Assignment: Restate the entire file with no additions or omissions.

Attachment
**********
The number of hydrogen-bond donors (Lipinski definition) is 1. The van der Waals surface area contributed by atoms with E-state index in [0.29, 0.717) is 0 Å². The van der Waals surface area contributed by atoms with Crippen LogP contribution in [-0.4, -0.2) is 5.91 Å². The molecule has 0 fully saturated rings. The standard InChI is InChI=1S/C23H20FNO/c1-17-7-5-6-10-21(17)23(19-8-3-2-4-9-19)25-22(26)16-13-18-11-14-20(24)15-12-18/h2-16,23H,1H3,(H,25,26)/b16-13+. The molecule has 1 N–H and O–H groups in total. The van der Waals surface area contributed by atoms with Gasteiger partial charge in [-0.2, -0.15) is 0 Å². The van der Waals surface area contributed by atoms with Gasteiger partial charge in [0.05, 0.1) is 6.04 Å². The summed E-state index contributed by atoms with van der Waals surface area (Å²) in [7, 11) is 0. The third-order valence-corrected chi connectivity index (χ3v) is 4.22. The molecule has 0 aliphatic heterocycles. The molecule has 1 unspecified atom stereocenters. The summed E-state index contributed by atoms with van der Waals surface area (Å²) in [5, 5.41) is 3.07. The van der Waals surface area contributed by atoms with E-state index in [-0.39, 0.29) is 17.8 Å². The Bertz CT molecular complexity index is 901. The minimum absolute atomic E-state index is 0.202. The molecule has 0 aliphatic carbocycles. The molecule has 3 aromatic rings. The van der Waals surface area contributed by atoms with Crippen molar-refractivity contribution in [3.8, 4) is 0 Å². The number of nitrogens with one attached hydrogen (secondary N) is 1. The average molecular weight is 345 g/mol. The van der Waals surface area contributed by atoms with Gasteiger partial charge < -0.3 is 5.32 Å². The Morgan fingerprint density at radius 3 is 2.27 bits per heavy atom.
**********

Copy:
The number of hydrogen-bond donors (Lipinski definition) is 1. The van der Waals surface area contributed by atoms with E-state index in [0.29, 0.717) is 0 Å². The van der Waals surface area contributed by atoms with Crippen LogP contribution in [-0.4, -0.2) is 5.91 Å². The molecule has 0 fully saturated rings. The standard InChI is InChI=1S/C23H20FNO/c1-17-7-5-6-10-21(17)23(19-8-3-2-4-9-19)25-22(26)16-13-18-11-14-20(24)15-12-18/h2-16,23H,1H3,(H,25,26)/b16-13+. The molecule has 1 N–H and O–H groups in total. The van der Waals surface area contributed by atoms with Gasteiger partial charge in [-0.2, -0.15) is 0 Å². The van der Waals surface area contributed by atoms with Gasteiger partial charge in [0.05, 0.1) is 6.04 Å². The summed E-state index contributed by atoms with van der Waals surface area (Å²) in [7, 11) is 0. The third-order valence-corrected chi connectivity index (χ3v) is 4.22. The molecule has 0 aliphatic heterocycles. The molecule has 1 unspecified atom stereocenters. The summed E-state index contributed by atoms with van der Waals surface area (Å²) in [5, 5.41) is 3.07. The van der Waals surface area contributed by atoms with E-state index in [-0.39, 0.29) is 17.8 Å². The Bertz CT molecular complexity index is 901. The minimum absolute atomic E-state index is 0.202. The molecule has 0 aliphatic carbocycles. The molecule has 3 aromatic rings. The van der Waals surface area contributed by atoms with Crippen molar-refractivity contribution in [3.8, 4) is 0 Å². The number of nitrogens with one attached hydrogen (secondary N) is 1. The average molecular weight is 345 g/mol. The van der Waals surface area contributed by atoms with Gasteiger partial charge < -0.3 is 5.32 Å². The Morgan fingerprint density at radius 3 is 2.27 bits per heavy atom.